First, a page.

Yup, I waited till my child was almost 6 months before introducing any solid food to him. And the first food that I gave him was avocado, which he still loves eating now.

Where possible, it is best to avoid or delay giving the child processed food due to the presence of addictives, preservatives, colouring etc. Whole foods are the best, be it for children or adults.


#3 Avoid early immunization

This is a contentious topic. They are some who opposes any form of immunization strongly while they are others who feel the benefits outweigh the cons. I am kind of standing on the fence on this topic.

First of all, childhood immunizations are compulsory in my country, Singapore. Without it, you cannot attend school. I am not sure if there are special cases for exemption possible. All kids here have a health booklet which display the immunizations they have taken.

There is the "hygiene hypothesis" theory that suggest that babies needed to be exposed to infectious diseases for their immune systems to develop in a good way. Thus childhood immunization prevent children from developing healthy immune systems. However, according to National Center for Biotechnology Information, researchers have systematically looked for and analysed large studies that recorded both vaccinations and allergies or asthma. They found no strong consistent link between vaccination and allergies.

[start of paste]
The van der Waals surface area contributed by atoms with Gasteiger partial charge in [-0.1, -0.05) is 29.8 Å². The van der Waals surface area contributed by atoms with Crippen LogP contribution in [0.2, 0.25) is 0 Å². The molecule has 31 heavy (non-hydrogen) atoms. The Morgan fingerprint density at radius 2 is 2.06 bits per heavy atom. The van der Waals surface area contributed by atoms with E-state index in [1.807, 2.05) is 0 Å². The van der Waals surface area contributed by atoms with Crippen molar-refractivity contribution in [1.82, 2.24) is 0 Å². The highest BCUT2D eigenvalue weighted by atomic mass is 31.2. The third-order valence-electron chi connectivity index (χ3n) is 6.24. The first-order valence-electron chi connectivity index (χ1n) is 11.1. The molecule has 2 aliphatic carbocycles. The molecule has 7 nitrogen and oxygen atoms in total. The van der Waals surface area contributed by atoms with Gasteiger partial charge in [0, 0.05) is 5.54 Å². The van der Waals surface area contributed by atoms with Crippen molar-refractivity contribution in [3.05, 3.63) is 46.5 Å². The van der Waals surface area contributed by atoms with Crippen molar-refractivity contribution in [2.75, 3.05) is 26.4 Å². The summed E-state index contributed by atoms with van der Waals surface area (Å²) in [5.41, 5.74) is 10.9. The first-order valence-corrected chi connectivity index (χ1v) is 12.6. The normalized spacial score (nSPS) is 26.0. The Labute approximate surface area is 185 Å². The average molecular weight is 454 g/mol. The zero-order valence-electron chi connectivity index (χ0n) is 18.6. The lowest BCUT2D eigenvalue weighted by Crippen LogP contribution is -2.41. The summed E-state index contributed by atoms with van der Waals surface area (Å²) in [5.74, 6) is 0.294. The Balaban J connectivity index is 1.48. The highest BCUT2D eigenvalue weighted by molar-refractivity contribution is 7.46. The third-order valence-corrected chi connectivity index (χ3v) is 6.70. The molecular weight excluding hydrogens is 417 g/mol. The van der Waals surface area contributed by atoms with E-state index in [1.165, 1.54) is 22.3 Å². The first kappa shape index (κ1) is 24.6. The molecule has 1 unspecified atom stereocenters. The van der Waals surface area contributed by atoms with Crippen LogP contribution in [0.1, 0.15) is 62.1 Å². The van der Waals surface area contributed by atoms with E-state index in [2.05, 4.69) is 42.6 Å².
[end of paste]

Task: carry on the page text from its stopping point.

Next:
An experienced TCM (traditional chinese medicine) doctor once told me she believed that immunization is the cause of kids' weaker immune system and falling sick often. This, she said, was not common at all a few decades ago.

On my part, I had to go with the scheduled immunization for my child as he needed to go school. However, I did delay his MMR jab as long as possible till he was just about to go school.

Edit: You can read more here on the camp that advocates immunization and the opposition.

#4 Allergy-proof your home 

According to the NaturalNews.com article, exposing your child early on to indoor environmental factors such as molds, smoke, dust mites, and formaldehyde in housing materials, can have a direct effect on blocking airways and can indirectly cause sensitivities to allergens. Being able to reduce exposure to air pollutants, reduces the likelihood of developing sensitivities or chronic allergic reactions.